Copyright: 1965

From the pages of Danger Man Annual 1966. Break the cipher to reveal the hidden message.

4 Espionage Espionage
Boardgame
World Distributors Limited
Copyright: 1965

From the pages of Danger Man Annual 1966. A game for two or more players. Roll a single die to move along the track. Must throw a 6 to start and must roll an exact number to finish. First to finish wins.

5 John Drake Secret Agent Game John Drake Secret Agent Game
Boardgame
Milton Bradley
Copyright: 1966

For ages 10 to adult. 2-4 players compete in the game where agents must retrieve a briefcase and get it back to HQ.

6 The Secret Agent Game The Secret Agent Game
Boardgame
D. C. Thomson & Co. Ltd.
Copyright: 1967

Subtitled "- or catch yourself a villain". From the pages of Diana For Girl 1968 Annual. Six can play this game of spies, other items needed are dice and discs of cardboard with images of the Agents. Select your favorite Agent from John Steed & Emma Peel (The Avengers), James Bond, John Drake (Danger Man) or Napoleon Solo and Illya Kuryakin (The Man From U.N.C.L.E.). Then each player is ready to set out after the villains. The villains are Odd Job (worth 3 Points), Rosa Klebb (worth 6 Points) and Emilio Largo (worth 10 Points). Games is played in 5 rounds and the agent with the highest score is the winner.
The Secret Agent used are pictures as follows;
David McCallum as Illya Kuryakin (The Man From U.N.C.L.E.) Agent 1 & 1st Row
Diana Riggs as Emma Peel (The Avengers) Agent 2 & 1st Row
Sean Connery as James Bond (Agent 007) Agent 3 & 1st Row
Patrick McGoohan as John Drake (Danger Man) Agent 4 & 2nd Row
Robert Vaughn as Napoleon Solo (The Man From U.N.L.E.) Agent 5 & 2nd Row
Patrick Macnee as John Steed (The Avengers) Agent 6 & 2nd Row.
The 3 Villains used are picture as follows;
Harold Sakata as Odd Job (Goldfinger's Henchman) Villain 1
Lotta Lenya as Rosa Klebb (From Russia With Love) Villain 2
Adolfo Celi as Emilio Largo (From the film Thunderball) Villain 3

COLLECTIBLES

Number of Collectibles:1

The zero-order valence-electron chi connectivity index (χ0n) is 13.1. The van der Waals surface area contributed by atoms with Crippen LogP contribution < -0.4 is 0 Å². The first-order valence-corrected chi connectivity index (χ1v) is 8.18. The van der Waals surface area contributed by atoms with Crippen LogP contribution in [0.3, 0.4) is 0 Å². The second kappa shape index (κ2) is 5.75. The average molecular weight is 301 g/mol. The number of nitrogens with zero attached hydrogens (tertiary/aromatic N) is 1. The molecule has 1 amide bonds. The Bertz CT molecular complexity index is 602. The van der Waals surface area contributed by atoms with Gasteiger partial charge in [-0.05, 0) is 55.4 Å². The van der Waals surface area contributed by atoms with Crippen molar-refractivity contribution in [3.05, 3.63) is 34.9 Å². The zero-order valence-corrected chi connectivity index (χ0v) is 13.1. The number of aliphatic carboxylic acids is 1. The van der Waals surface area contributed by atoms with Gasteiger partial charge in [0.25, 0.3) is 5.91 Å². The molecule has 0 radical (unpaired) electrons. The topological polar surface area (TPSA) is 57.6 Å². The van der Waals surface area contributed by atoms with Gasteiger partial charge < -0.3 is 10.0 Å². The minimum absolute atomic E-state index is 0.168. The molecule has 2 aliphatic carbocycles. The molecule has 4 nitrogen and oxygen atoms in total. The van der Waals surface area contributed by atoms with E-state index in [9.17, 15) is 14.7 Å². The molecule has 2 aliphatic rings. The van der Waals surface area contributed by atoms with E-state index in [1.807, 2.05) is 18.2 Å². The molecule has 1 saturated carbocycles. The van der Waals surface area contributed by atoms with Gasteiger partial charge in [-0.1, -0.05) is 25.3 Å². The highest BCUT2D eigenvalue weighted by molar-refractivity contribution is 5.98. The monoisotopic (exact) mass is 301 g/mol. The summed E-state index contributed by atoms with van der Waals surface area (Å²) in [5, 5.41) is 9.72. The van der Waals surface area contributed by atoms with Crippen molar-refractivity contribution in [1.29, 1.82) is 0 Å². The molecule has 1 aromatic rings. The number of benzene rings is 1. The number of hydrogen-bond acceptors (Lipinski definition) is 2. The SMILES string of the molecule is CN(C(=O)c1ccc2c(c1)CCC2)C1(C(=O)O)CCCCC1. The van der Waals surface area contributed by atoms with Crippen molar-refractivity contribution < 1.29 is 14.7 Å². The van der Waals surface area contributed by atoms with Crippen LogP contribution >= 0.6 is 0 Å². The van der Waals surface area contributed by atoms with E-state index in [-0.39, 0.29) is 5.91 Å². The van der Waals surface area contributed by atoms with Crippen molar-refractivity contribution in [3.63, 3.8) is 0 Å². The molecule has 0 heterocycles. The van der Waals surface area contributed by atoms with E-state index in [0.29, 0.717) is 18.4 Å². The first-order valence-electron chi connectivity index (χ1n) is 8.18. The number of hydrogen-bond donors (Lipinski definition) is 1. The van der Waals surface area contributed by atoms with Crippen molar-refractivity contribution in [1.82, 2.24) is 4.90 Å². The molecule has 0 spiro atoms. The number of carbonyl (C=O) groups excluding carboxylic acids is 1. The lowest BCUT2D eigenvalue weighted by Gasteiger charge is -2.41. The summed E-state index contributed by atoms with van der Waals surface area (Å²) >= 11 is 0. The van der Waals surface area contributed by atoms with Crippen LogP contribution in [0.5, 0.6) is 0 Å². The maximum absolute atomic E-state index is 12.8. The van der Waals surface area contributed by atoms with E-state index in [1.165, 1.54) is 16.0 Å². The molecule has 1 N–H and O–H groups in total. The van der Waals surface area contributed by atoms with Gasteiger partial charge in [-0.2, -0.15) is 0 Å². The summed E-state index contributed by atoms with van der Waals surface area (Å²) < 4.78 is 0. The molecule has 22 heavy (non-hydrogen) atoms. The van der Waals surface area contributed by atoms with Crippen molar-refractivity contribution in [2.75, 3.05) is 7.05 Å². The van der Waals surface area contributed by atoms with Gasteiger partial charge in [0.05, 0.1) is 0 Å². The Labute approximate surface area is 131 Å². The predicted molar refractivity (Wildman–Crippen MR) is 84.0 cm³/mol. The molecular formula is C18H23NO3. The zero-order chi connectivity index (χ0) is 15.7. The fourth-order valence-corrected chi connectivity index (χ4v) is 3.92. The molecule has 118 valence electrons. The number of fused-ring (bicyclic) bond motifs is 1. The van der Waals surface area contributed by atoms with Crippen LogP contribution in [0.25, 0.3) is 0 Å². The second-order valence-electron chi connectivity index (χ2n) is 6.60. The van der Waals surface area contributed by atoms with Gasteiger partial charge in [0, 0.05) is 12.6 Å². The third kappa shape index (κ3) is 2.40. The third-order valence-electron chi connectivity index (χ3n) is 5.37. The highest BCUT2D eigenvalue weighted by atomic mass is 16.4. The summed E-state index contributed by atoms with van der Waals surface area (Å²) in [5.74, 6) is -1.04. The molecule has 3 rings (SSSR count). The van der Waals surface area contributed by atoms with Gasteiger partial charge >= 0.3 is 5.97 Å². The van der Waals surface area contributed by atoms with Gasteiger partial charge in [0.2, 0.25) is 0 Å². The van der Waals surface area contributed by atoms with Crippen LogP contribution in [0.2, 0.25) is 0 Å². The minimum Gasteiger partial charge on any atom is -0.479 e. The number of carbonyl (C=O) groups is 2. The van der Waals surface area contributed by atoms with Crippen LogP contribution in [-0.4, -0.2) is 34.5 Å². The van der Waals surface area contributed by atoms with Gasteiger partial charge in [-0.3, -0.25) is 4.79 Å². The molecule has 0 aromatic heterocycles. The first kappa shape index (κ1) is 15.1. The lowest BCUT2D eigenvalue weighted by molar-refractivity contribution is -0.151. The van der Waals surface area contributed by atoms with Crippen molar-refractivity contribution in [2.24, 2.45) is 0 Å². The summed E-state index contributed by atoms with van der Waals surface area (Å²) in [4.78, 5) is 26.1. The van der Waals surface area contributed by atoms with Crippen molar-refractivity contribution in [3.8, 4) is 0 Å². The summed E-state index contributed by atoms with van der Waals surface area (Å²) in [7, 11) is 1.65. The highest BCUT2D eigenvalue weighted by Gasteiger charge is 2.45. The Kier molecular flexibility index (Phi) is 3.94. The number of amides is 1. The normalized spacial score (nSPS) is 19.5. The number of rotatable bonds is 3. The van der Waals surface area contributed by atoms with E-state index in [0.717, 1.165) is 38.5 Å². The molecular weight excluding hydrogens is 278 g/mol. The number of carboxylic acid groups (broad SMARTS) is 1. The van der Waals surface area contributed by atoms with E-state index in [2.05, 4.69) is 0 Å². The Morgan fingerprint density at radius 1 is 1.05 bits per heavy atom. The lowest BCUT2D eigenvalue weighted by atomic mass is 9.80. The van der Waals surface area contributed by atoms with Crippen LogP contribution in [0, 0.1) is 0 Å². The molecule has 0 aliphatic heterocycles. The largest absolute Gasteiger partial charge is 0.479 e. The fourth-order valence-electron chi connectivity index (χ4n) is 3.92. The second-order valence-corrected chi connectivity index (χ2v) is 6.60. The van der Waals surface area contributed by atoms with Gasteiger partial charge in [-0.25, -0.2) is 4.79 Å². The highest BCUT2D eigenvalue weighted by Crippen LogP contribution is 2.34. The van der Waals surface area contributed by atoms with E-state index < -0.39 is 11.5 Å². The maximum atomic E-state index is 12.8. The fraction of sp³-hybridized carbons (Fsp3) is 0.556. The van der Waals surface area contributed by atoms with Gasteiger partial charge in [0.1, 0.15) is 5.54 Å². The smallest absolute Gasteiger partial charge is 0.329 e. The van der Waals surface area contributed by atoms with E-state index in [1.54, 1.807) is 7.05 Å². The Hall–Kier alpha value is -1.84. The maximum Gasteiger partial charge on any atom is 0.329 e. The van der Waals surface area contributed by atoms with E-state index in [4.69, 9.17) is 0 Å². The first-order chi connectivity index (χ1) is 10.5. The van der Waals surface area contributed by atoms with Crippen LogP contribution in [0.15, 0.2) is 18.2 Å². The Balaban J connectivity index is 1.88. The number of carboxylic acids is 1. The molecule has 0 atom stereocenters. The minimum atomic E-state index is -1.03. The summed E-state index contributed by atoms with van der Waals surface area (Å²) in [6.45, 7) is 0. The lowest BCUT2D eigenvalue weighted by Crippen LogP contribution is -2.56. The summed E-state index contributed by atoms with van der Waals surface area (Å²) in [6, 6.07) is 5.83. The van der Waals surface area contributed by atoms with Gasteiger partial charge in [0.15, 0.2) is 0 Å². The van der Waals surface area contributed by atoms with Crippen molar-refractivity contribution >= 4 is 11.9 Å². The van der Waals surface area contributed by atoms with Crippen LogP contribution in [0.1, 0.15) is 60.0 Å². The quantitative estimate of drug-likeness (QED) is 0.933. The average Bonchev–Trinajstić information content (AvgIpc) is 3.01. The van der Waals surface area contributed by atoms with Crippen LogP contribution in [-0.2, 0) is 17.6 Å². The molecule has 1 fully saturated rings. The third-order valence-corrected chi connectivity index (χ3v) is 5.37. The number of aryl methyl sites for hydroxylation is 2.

First Appearance:1960
Last Appearance:1962

1 Danger Man Bubble Gum Cards Danger Man Bubble Gum Cards
Trading Cards
Somportex
Copyright: 1960

According to Danger-Man.co.uk, this series consisted of 72 collectible cards, each card having a black and white scene from the television shows and a description on the back forming a story. At their site, you can see all the individual images as well as read the texts for each.

REFERENCE BOOKS

Number of Books:2
First Appearance:2017
Last Appearance:2019

1 Hero-A-Go-Go! Hero-A-Go-Go!
Written by Michael Eury
Copyright: 2017

This book is subtitled "Campy Comic Books, Crimefighters & Culture Of The Swinging Sixties." It mentions and gives details on a number of Spy Series within! Welcome to the Camp Age when spies liked their wars cold and their women warm and good guys beat bad guys with a pun and a punch. Celebrate the Camp Craze of the Swinging Sixties when just about everyone was a secret agent.

2 Danger Man: The Series Danger Man: The Series
Written by Scott V. Palmer
Copyright: 2019

A reference for the TV show that provides information about all episodes, cast members and other important stuff to know.

MY COMMENTS

       The six books that chronicle further adventures of John Drake, Danger Man/Secret Agent, are all original works by several highly experienced espionage writers. Understanding that the writers were limited greatly to what they are could do with the character, nevertheless, they are good stories and worth reading.
       One mark against them, though, is the fact that because they were written by different authors with understandably different takes on the character, the thoughts and responses of Drake to events varies greatly so it is best to gloss over these parts.

GRADE

My Grade: A-